cyber beatnation 2 -Hi Speed conclusion-
cyber beatnation 2 -Hi Speed conclusion-
Konami Digital Entertainment
December 7, 2011
Buy at Amazon.co.jp
cyber beatnation 2 -Hi Speed conclusion- is the second album in the Bemani cyber beatnation series. Where the first album featured a collection of full versions and remixes of tracks from various artists, this album focuses entirely on artist Ryutaro Nakahara while boasting tracks that are all over 180BPM. The songs are either remixed by Nakahara or are written by Nakahara and remixed by other Bemani artists. The album mostly covers a good range of old and new songs, but the uniformity of the style on the album may be off-putting for many listeners.
The first track on the album is a remix of “Mermaid Girl” done by Ryu☆ (although the original was also composed by him, albeit under a different alias). The standard facelift procedure is all here: pitching vocals up, swapping the synths for Nakahara’s usual palette, and that pulsing fast BPM. The song gets annoying pretty fast due to its repetitive, simplistic melody, as well as the vocals which become grating as well. Other remixes by Nakahara fall into the same traps. Everything that was interesting about DJ Yoshitaka’s “FLOWER” has been stripped (even the melody is simplified!), leaving a very generic and repetitive track. “Koisuru Uchuu Sensou!!” overuses samples of the vocals and jumbles them to the point where the track is simply a mess. There are a few remixes that are at least tolerable, like the one for “Fly Away”, mainly saved because the original melody isn’t as repetitive as the others on the album, being composed as a full pop song. It’s enjoyable enough, but nothing special. The same can be said for the “SigSig”, which doesn’t do much that’s notable other than to change up some of the background synths from time to time or add a more aggressive beat, but this means that the song is still fun like the original. “ABSOLUTE” is also decent with a few nice chiptune touches, though the pace is nearly too quick for the melody.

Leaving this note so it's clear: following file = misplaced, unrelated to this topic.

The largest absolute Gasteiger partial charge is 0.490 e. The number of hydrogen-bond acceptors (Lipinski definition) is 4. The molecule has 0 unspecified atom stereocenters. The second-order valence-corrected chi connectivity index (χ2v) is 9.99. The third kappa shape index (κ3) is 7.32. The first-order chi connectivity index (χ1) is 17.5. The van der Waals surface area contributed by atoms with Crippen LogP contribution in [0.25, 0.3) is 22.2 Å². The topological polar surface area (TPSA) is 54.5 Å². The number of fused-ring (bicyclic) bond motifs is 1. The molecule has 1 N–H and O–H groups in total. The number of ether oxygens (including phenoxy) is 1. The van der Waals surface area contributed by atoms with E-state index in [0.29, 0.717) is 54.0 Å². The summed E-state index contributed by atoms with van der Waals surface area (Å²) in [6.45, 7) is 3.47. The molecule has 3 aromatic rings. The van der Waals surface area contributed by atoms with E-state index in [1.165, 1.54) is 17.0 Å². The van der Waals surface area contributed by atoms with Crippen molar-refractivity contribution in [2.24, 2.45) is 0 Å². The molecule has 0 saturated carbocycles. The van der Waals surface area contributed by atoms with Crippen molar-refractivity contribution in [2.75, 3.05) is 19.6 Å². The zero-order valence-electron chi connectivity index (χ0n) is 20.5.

Ryu☆ also provides extensions of two of original his tracks. “I’m So Happy” has essentially the arrangement as its jubeat version, but now it takes its time building up different elements, and also adds in Yoshitaka Nishimura’s autotuned vocals to the mix. Unfortunately, the lyrics still do little other than sing “I’m so happy that I found you” over and over again (and now even more often with the male vocal added). It takes Nakahara’s repetitiveness to a whole new level, and I find myself skipping this track every single time. At the end of the album is “Thunderbolt” (from his Rairyuu alias with Rai Option). Although it is very similar in sound and structure to the tracks of his Seiryuu alias, “Thunderbolt” is not as catchy, nor does it feel as epic or unique. It doesn’t help that Nakahara includes all of the vocal samples from his Seiryuu tracks in this version, which don’t fit in well and only remind me of those other, better tracks.